If you are like many people who find themselves with too much debt, you may need to consider refinancing or consolidating your loans. You might find yourself in a predicament where no matter how hard you try, you just cannot cut expenses any further or earn more income. The only solution is to lower your monthly debt payments.
There are only three ways to lower monthly debt payments: reduce the principal amount, get a lower interest rate, and extend the payments over a longer term. These three principles are used in refinancing and debt consolidation. Let's see how these work and then look at the advantages and disadvantages.
Refinancing debt means simply changing the terms of the debt agreement. This means that an old debt is replaced with a new debt, usually for the same amount, but with different repayment terms such as a new interest rate and repayment period. Refinancing can help those who find themselves with excessive debt because it allows a loan to be repaid with lower monthly payments. Monthly loan payments can be reduced if a loan is refinanced with either a lower interest rate or longer payment period, or both. This is clearly an advantage to those with a cashflow problem. An advantage to a lower interest rate is that the cost of borrowing is lowered as well. A longer payment period generally costs more for the borrower, since the interest payments stretch over a longer term—hence a more costly loan.
There are many reasons why some loans have lower interest rates than others. Long-term loans generally have higher rates than short-term loans. Secured loans also have lower interest rates than loans for which there is no collateral. A mortgage, for example, is a long-term, secured loan. If you follow mortgage rates, then you know that they are lower than the rate for an unsecured personal loan from your local bank or finance company.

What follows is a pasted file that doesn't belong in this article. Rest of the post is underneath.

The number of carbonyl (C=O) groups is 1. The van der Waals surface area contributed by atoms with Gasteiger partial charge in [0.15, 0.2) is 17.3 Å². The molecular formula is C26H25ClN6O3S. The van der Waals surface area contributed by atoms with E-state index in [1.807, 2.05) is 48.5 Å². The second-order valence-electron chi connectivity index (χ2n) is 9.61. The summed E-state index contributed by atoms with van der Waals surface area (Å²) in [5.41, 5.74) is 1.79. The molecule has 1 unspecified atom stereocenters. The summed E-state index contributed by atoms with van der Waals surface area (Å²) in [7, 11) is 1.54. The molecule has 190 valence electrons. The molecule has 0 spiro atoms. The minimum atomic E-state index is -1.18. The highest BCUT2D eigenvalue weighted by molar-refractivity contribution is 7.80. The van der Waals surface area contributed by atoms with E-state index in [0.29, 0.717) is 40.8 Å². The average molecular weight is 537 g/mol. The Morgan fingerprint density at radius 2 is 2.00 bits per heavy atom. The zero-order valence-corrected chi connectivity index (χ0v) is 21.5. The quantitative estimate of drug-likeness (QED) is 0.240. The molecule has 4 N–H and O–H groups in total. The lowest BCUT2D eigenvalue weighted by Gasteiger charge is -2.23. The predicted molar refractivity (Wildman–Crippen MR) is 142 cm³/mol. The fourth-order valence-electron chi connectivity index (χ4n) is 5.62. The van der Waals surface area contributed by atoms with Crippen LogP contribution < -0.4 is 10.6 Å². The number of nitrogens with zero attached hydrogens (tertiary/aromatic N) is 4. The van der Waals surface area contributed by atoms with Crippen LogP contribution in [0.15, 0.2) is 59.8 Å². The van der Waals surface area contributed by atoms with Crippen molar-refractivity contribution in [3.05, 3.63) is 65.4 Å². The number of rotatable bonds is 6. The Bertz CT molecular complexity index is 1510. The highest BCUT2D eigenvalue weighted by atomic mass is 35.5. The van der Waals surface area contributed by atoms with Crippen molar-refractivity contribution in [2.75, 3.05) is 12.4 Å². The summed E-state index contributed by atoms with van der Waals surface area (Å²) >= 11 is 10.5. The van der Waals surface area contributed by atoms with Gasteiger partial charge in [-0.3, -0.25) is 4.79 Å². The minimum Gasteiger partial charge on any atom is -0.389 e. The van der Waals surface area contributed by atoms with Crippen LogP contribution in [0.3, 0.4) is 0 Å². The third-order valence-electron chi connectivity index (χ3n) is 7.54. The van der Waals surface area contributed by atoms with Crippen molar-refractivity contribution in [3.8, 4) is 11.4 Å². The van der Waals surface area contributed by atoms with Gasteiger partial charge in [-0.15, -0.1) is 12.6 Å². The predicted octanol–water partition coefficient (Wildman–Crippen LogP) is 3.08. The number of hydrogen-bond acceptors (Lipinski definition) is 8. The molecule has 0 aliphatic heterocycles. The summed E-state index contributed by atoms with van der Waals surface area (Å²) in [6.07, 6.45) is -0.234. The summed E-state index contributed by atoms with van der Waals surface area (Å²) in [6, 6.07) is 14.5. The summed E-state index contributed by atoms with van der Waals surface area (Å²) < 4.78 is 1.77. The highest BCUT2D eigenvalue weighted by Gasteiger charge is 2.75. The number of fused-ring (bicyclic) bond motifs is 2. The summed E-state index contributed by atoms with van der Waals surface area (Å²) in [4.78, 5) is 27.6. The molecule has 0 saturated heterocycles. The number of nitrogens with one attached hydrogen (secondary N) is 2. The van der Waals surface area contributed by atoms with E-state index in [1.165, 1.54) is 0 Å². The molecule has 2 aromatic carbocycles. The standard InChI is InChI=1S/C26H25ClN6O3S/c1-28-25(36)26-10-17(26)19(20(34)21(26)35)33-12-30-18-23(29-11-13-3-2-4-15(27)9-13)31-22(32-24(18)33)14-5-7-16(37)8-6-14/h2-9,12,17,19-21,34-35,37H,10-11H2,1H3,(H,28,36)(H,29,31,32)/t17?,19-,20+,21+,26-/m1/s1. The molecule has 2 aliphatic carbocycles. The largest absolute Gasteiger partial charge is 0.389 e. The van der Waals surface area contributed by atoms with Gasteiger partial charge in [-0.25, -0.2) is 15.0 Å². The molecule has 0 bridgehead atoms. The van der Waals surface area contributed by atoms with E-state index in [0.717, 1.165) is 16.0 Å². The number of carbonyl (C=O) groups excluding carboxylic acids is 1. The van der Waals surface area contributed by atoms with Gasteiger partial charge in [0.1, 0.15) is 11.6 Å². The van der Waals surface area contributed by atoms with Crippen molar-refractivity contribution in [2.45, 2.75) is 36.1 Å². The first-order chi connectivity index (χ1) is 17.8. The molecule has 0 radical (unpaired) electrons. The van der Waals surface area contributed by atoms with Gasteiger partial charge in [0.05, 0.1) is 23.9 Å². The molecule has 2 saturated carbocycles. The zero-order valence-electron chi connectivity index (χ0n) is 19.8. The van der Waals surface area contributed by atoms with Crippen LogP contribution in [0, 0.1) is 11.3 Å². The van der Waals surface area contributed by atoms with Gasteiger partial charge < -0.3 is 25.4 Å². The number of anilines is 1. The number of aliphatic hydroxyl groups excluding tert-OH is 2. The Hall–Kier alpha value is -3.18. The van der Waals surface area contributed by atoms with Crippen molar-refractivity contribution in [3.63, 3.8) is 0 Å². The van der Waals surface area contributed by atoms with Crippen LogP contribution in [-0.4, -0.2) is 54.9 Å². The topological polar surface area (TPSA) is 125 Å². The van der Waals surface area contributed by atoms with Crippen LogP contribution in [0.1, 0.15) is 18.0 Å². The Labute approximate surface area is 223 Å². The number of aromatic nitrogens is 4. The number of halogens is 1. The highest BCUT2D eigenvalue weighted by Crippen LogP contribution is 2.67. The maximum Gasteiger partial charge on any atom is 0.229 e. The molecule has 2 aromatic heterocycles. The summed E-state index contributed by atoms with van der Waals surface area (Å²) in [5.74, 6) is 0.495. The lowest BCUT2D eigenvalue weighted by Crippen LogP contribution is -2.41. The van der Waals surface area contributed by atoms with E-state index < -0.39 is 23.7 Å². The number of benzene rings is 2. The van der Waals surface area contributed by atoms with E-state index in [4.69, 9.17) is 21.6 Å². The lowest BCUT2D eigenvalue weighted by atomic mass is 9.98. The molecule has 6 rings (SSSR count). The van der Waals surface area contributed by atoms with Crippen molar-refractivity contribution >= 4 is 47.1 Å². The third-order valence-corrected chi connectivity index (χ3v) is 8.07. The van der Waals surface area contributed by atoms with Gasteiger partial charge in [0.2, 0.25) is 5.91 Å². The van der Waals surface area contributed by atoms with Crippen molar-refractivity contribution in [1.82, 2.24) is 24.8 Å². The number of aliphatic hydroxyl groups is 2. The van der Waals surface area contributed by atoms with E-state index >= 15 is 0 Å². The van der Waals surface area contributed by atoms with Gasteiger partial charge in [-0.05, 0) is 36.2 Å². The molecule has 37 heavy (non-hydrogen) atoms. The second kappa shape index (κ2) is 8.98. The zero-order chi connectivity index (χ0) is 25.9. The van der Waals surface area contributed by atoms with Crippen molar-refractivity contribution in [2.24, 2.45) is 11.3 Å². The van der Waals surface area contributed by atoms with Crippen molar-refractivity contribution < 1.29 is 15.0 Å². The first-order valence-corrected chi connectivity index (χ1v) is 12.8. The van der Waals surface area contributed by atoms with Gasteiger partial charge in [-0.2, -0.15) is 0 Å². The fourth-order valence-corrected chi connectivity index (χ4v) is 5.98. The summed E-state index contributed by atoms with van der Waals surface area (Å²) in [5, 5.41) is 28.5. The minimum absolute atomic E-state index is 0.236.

Many persons with excessive debt usually have many short-term unsecured loans or credit card debts with high interest rates. This puts a burden on the family finances because there are too many monthly payments, leaving little left to pay for ordinary family expenditures. If these people refinanced their loans, they might be able to reduce their monthly payments so they could better manage their finances. One must be careful, however, to avoid stretching payments so long that doing so increases the cost of goods too much. For example, if you bought a TV for $1,000 with a revolving line of credit at 12% and paid it off in 12 months at $89 per month, the net cost would be $1,066. That might be reasonable, especially if you got a good deal on the price to start. However, if that loan was refinanced to 60 months at $22 per month, the cost would go up to $1,335—not such a bargain.
Some folks with high consumer debt—loans for things like cars, clothes, vacations, etc.—may also have equity in their homes. It might make sense for such persons to use the equity in their homes to consolidate their high-interest, unsecured consumer loans for low-interest, secured home equity loans. The result could be lower monthly payments and a tax break as well. Interest on consumer loans is not deductible from income for federal income tax purposes. However, interest on home equity may be deductible—check with a tax advisor. So consolidating your consumer loans by refinancing your home, or taking a home equity loan, could save you money and improve your cashflow.
When refinancing or consolidating (combining) loans, consider the following:
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